We all know what happened at the National Assembly on June 9th this year, for which a number of people have blamed Mr. Tinubu because of his penchant for installing people in public offices. They are partly right. One of the reasons why the 2015 gubernatorial election in Lagos was so close was because of protest votes against Mr. Tinubu. However, I find that argument a bit disingenuous because for the last 20 to 30 years, the Sarakis – whether the grand old man or the son – have consistently chosen the governors and all other elected officials of Kwara State, in just the same way that Tinubu has done in Lagos State so far. In fact, it’s no secret that the incumbent governor of the Kwara State is a creature completely owned by Dr. Bukola Saraki, even more than Mr. Fashola was a handyman for Mr. Tinubu in Lagos (Mr. Fashola at least attempted to push back against Tinubu). In this particular case, one is not better than the other.

In addition, fundamentally, what is wrong with a party picking candidates for high public office? The PDP informed its members to vote for one candidate only. Isn’t that a case of selection? So why is it wrong for APC to do the same?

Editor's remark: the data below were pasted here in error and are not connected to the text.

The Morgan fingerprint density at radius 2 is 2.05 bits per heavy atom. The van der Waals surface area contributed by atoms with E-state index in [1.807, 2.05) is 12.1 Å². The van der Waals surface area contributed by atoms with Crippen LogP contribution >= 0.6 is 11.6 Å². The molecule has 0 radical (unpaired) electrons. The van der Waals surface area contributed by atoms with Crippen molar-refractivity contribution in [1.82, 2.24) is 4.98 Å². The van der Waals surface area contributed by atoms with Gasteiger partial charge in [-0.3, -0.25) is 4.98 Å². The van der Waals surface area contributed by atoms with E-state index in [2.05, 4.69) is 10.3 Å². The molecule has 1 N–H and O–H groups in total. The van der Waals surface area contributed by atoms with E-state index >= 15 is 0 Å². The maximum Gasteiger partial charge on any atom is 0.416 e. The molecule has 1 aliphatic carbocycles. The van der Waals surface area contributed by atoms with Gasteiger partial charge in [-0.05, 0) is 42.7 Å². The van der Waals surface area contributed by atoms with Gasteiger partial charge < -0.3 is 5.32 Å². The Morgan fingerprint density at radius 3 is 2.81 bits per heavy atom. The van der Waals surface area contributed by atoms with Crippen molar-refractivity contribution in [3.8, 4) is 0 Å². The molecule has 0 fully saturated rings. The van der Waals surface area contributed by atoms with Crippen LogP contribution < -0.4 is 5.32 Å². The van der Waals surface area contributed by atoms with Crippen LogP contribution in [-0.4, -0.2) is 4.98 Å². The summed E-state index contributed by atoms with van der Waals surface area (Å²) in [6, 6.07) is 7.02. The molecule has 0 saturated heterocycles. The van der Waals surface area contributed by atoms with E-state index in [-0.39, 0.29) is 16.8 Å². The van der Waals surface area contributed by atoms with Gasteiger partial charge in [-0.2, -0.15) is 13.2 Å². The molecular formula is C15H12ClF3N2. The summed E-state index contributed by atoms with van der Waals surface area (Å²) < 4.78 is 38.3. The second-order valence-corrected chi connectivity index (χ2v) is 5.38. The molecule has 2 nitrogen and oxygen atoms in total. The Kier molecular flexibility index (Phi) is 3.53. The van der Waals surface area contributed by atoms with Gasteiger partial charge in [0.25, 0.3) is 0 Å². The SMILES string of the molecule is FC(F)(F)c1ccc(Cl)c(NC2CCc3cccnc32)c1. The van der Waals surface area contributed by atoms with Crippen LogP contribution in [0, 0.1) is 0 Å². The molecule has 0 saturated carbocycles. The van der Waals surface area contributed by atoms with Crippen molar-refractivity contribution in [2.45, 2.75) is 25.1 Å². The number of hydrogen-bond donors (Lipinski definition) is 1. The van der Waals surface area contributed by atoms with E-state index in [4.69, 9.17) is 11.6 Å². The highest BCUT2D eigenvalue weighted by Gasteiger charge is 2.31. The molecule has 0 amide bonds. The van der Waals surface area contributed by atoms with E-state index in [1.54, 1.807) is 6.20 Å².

However where everything gets downright devious is when a candidate of a party, who has every right to contest for elective office under the banner of that party, decides to enter a pact with another party to get into the office he seeks desperately and offers a position to that opposition which is normally assigned to members of his own party in order to get the opposition party’s support. That was a move drawn from the game book of the Italian prince, Nicolo Machiavelli (primarily known for his cynical disregard for morality and focus on self-interest), breathtaking in its deftness and audacity, but forever marking the person out as one with an overarching ambition, who would do absolutely anything to attain his objective (morality be damned). This has been a consistent trait. Dr. Saraki will do whatever is necessary to further his ambitions. Remember that he once forced out his own father from the Kwara state PDP and destroyed his sister’s political machinery in the state.

Dr. Saraki now needs to try to burnish his image by instituting probes in the Senate.

No one in the APC can now trust Mr. Saraki, which is why Mr. Buhari has refused to formally meet with him, and also why Dr. Saraki now needs to try to burnish his image by instituting probes in the Senate. Like Icarus who flew too close to the sun and paid for it with his life, it is too late for Dr. Bukola Saraki now.

I sincerely wish he had bided his time, won his colleagues’ confidence, and eventually when the anointed candidate of the party stumbled, then seized the opportunity to ascend to the throne. Now, he will never be admitted into the inner sanctum of Buhari’s bedchamber where important decisions are taken, and he is further away from the dream he and his late father cherished of him becoming president of Nigeria.

It would do Dr. Saraki a service to remember the end of the aforementioned Machiavelli, who died alone and forgotten in his estates after being removed and imprisoned for conspiracy by the Medici’s in 1527.

Oluwafemi Akinfolarin, a lawyer, writes from Lagos.